particularly, to signal apparatus, such as a light emitting diode (LED)
display circuit
employing a number of LEDs. The invention also relates to LED drive circuits.
The
invention further relates to display systems including an LED display circuit
and an
LED drive circuit.
Background Information
A known problem with a "naked" LED, which is employed in a local
circuit without any active drive electronics, is that induced noise on the
drive signal
conductor from a remote drive circuit may run the risk of causing the "naked"
LED to
light inadvertently, since the "naked" LED may start to light in response to
relatively
very low power.
The use of hardware check pulses for vitality checking of an LED
drive circuit is not compatible with "naked" LEDs, since these LEDs will flash
if
quickly turned ON-OFF-ON or OFF-ON-OFF. In contrast, hardware check pulses do
work with an incandescent light signal because such pulses do not cause an
immediate
light output when power is applied, but still provide a path for the drive
current.
It is known to provide a reverse bias voltage directly to a light emitting
element such that it does not cause light emission. See, for example, U.S.
Patent
Application Publication No. 2006/0022900.
There is room for improvement in signal apparatus, such as light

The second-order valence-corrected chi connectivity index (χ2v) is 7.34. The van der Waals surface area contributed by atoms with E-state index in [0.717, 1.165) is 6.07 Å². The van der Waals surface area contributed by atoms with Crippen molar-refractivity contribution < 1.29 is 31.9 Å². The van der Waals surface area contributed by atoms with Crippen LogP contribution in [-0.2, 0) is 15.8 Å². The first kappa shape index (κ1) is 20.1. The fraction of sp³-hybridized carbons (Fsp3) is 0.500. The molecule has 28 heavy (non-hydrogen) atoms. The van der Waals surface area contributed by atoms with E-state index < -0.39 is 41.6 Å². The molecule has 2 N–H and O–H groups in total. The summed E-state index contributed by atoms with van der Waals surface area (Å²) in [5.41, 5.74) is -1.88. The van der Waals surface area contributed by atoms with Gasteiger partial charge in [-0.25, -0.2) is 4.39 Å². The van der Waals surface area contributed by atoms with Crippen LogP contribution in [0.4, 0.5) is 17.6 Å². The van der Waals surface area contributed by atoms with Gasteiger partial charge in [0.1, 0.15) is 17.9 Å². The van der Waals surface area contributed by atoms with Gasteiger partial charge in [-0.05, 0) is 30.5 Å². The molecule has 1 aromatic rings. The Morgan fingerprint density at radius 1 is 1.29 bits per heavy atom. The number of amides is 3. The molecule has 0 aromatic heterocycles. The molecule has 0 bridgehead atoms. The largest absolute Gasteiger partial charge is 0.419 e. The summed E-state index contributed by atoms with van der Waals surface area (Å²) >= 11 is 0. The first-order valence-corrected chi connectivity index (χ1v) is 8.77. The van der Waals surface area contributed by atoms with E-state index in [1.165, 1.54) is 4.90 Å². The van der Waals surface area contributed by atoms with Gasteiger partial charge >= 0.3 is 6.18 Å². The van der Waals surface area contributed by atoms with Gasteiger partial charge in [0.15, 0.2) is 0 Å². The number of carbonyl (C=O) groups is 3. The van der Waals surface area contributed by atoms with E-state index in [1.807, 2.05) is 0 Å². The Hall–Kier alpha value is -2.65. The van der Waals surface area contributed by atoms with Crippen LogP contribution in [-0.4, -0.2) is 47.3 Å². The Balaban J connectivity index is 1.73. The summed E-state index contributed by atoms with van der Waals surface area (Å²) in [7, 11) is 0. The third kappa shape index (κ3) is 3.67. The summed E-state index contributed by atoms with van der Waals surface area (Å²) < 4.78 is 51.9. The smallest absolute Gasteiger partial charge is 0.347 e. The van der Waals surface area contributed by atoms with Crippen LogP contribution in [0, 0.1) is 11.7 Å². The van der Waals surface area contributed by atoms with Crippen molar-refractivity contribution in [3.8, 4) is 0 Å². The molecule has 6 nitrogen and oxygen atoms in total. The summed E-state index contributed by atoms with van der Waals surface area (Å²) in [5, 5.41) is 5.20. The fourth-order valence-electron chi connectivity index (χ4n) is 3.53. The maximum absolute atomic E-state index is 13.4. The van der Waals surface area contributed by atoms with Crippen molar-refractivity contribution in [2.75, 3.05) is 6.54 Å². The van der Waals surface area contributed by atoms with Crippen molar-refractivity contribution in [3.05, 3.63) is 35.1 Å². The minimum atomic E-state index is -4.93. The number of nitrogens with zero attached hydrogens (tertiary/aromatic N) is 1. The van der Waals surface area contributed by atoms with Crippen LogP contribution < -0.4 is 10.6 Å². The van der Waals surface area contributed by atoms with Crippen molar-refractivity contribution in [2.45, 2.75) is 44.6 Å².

emitting diode (LED) display circuits. There is also room for improvement in
LED
drive circuits. There is further room for improvement in display systems
including an
LED display circuit and an LED drive circuit.
SUMMARY OF THE INVENTION
These needs and others are met by embodiments of the invention,
which provide a light emitting diode drive circuit and light emitting diode
display
circuit that allow for a true "naked" LED circuit with protection from light
output due
to induction on, for example, a drive signal conductor from the light emitting
diode


CA 02644114 2008-08-28
WO 2007/133241 PCT/US2006/034489
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drive circuit. Furthermore, in embodiments employing plural drive channels
from the
light emitting diode drive circuit to corresponding light emitting diode
display
circuits, the current and voltage readings for a selected one of the plural
drive
channels may be shifted by a predetermined offset value, in order to verify
that the
proper current and voltage for the expected channel is being properly read.
Also, the
output of the light emitting diode drive circuit may be monitored to determine
whether it is properly or improperly driven with the desired current and
voltage under
various different conditions.